It’s always time for four o’clocks
There are those who love four o’clocks… and there are those who haven’t yet grown them.
They’re handsome annuals or tender perennials you’ll see in old heirloom gardens, along fencerows in eastern parts of the state and in occasional well-tended landscapes of people who know how handsome they are.
My friend Mac Cantu and I somehow started talking about them at church a couple of weeks ago. He showed me photos on his phone.
I asked if he’d lend them to me for e-gardens. To our good fortune, he was willing, adding that his wife Annie’s mom had sent them seeds from New Orleans to get them started and that they’ve been collecting and replanting ever since.
Mac and Annie have done a beautiful job featuring four o’clocks in their gardens. Their landscape is lovely, the perfect complement to the bloomers.
What you need to know about four o’clocks…
• Common name: Four o’clock, because that’s roughly the time of day that their flowers open.
• Scientific name: Mirabilis jalapa
• Native home: Peru
• Often used as annuals, but root-hardy perennial in most of Texas.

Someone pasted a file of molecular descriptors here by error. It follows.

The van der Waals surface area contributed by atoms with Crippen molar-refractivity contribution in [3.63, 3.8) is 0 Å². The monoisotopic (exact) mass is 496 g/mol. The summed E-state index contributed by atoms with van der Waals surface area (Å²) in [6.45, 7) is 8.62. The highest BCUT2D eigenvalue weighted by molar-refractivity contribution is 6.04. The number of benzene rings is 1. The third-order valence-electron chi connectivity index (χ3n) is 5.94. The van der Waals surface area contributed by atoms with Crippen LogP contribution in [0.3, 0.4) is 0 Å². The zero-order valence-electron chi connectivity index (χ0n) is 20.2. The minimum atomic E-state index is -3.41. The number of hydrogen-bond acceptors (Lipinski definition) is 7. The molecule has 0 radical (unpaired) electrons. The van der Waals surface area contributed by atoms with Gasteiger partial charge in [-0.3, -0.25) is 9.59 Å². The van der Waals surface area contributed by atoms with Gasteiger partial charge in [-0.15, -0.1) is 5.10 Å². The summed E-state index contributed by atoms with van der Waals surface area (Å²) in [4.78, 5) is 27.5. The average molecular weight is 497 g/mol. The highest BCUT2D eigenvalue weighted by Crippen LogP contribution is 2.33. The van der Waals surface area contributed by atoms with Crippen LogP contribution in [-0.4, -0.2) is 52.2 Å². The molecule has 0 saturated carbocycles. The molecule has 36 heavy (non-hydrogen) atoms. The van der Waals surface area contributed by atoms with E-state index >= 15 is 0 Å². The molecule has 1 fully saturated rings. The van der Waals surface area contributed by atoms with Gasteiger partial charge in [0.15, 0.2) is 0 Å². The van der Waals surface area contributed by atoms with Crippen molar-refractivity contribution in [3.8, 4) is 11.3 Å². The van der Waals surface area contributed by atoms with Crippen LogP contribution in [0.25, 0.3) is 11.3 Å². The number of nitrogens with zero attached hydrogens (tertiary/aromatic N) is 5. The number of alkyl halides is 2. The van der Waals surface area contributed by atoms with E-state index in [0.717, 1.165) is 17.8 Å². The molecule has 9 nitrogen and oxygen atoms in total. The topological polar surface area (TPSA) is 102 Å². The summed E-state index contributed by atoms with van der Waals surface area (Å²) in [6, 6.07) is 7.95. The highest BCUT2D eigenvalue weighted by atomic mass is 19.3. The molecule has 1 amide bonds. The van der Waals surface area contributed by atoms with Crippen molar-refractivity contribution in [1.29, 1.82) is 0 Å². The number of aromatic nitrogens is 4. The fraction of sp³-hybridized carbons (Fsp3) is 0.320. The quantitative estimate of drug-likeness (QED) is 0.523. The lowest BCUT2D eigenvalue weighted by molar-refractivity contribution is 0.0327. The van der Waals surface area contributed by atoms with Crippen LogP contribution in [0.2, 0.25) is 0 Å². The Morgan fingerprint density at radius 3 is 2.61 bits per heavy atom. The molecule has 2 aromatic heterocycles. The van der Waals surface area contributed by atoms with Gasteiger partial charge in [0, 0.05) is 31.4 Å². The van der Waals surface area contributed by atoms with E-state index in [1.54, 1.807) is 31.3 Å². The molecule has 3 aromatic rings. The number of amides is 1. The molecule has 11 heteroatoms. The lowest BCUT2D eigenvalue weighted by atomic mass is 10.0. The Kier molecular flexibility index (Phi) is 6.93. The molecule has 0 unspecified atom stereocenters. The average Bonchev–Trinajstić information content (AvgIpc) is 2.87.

• Reseeds freely which may be fine unless you’re looking for specific colors.
• Mature height, width: 30-42 inches
• Sun to part sun
• Drought-tolerant, but blooms best if not allowed to wilt repeatedly.
Excellent write-up by my friend Dr. William Welch of Texas A&M on the plant. It gives an interesting historical perspective.
Note: If you’re interested in trying unusual four o’clocks, Google for sources and look especially for small companies that feature heirloom varieties of reseeding types. Here are a couple I found.
Baker Creek Heirloom Seeds
https://www.reneesgarden.com/collections/flowers/four-oclocks/ (They say they’re temporarily out of stock. They may be waiting for the 2022 seeds.)
And the “big kids” have them, too: